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Sino Biopharm Plunges After CCTV Bribery Report: Hong Kong Mover

Hong Kong Stock Exchange
Stock traders sit at their desks on the trading floor of the Hong Kong Stock Exchange in Hong Kong. Photographer: Jerome Favre/Bloomberg

Sino Biopharmaceutical Ltd. plunged the most in about 13 years before being suspended in Hong Kong trading, after a report by state-run Chinese Central Television alleged bribery at a unit of the medicine maker.

Sino Biopharmaceutical fell 16 percent to HK$4.76, headed for the largest drop since October 2000, before being halted at 11:49 a.m. The stock has been suspended pending an announcement to clarify certain information in recent press reports, the drugmaker said today. Two groups of doctors attended 50-minute meetings organized by the company in China and then left on sponsored trips, according to the broadcast yesterday evening.

The report is the latest claim of bribery involving physicians amid China’s crackdown on corruption in its $350 billion health-care market. The probe has extended to multiple drug companies and local hospitals after China said it was investigating GlaxoSmithKline Plc over claims that company employees used cash and sexual favors to bribe doctors and health officials.

“Sino Biopharm is now mostly exposed to policy headwinds,” Iris Wang, a health-care analyst at Credit Suisse Group AG, wrote in a note today. “We believe this event will force Sino Biopharm to strengthen its compliance control and largely affect top-line growth.”

Wang cut her rating on the company to underperform from neutral.

The TV program referred to Jiangsu Chia Tai-Tianqing, one of 23 “principal subsidiaries” listed by Sino Biopharm in its 2012 annual report.

Sino Biopharmaceutical has sent a team to Jiangsu to investigate the allegations, Cao Xiwen, the company chairman’s secretary, said in a telephone interview. It will issue a statement after it gets more clarity on the matter, which could be as soon as today, he said.

‘Beautiful Memories’

The broadcast showed an invitation printed on Tianqing’s letterhead for a meeting on Aug. 21 at Airport Hotel Shanghai. The text said: “After the meeting, Chia Tai Tianqing’s Tiance products group has prepared an exciting and comfortable trip for you to Chiang Mai, Thailand. We believe this medical meeting will leave you with deep and beautiful memories.”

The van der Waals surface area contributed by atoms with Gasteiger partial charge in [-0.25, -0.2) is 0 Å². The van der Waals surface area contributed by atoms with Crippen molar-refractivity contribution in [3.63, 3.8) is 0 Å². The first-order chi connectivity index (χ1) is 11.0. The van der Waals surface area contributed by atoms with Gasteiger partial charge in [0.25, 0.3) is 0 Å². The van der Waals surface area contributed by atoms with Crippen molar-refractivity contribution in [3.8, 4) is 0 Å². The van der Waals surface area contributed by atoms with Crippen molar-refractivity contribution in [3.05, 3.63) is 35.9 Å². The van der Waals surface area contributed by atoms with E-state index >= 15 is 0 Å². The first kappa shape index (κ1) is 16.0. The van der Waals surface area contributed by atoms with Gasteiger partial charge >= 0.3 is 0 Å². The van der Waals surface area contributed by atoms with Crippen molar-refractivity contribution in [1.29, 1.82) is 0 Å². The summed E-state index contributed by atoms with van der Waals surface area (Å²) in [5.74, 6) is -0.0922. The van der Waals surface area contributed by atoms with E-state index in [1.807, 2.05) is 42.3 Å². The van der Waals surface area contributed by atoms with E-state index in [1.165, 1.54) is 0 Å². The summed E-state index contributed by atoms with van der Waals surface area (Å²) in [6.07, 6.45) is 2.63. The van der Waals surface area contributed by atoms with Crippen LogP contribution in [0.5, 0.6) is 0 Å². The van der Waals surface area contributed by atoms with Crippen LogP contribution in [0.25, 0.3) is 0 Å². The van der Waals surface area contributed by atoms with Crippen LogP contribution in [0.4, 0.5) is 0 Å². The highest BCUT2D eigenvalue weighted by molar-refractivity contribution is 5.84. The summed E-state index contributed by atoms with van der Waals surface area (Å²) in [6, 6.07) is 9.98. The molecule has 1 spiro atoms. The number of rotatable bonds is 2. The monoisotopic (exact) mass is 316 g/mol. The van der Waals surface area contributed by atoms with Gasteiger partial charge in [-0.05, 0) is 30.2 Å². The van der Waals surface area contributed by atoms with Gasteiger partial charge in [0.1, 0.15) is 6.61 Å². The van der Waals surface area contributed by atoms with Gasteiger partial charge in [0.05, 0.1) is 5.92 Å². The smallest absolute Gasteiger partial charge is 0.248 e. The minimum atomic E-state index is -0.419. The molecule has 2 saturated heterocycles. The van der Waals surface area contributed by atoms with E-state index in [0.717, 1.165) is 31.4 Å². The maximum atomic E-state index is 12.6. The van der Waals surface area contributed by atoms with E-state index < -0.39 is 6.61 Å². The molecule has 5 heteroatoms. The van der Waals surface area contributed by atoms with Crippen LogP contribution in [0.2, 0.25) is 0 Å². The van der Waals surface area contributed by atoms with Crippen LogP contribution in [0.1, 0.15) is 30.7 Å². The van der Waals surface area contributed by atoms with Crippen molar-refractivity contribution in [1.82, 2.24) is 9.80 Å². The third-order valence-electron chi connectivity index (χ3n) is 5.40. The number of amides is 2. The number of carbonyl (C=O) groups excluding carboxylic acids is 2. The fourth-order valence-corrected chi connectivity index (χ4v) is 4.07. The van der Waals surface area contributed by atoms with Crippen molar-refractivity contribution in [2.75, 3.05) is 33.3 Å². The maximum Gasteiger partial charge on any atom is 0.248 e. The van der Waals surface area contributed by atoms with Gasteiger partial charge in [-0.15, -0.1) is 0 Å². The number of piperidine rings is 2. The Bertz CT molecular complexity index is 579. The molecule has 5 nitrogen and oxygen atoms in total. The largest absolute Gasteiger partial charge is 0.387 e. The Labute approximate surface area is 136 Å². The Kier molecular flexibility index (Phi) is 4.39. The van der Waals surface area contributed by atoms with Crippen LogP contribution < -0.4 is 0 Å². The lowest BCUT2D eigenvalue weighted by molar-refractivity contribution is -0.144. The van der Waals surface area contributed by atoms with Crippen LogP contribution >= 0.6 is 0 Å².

The report also said another group of doctors attended a meeting in Nanjing, eastern China, and then went to Taipei.

In July, China accused Glaxo of crimes involving 3 billion yuan ($490 million) of deceptive travel and meeting expenses as well as trade in sexual favors. Authorities detained four senior executives in China at Glaxo, the U.K.’s biggest drugmaker.

Sanofi and Eli Lilly & Co. were among drugmakers that subsequently said they had received visits from Chinese regulators. Separately, two units of Johnson & Johnson, the world’s biggest maker of health-care products, were fined by Chinese authorities for monopolistic practices.

China’s crackdown on possible misbehavior by companies has extended to industries ranging from formula milk to gold. In August, Mead Johnson Nutrition Co. and Danone were among six dairy companies ordered to pay a combined 669 million yuan for fixing minimum resale prices of their products. Five gold retailers in Shanghai and a local trade association were fined in the same month for manipulating jewelry prices.

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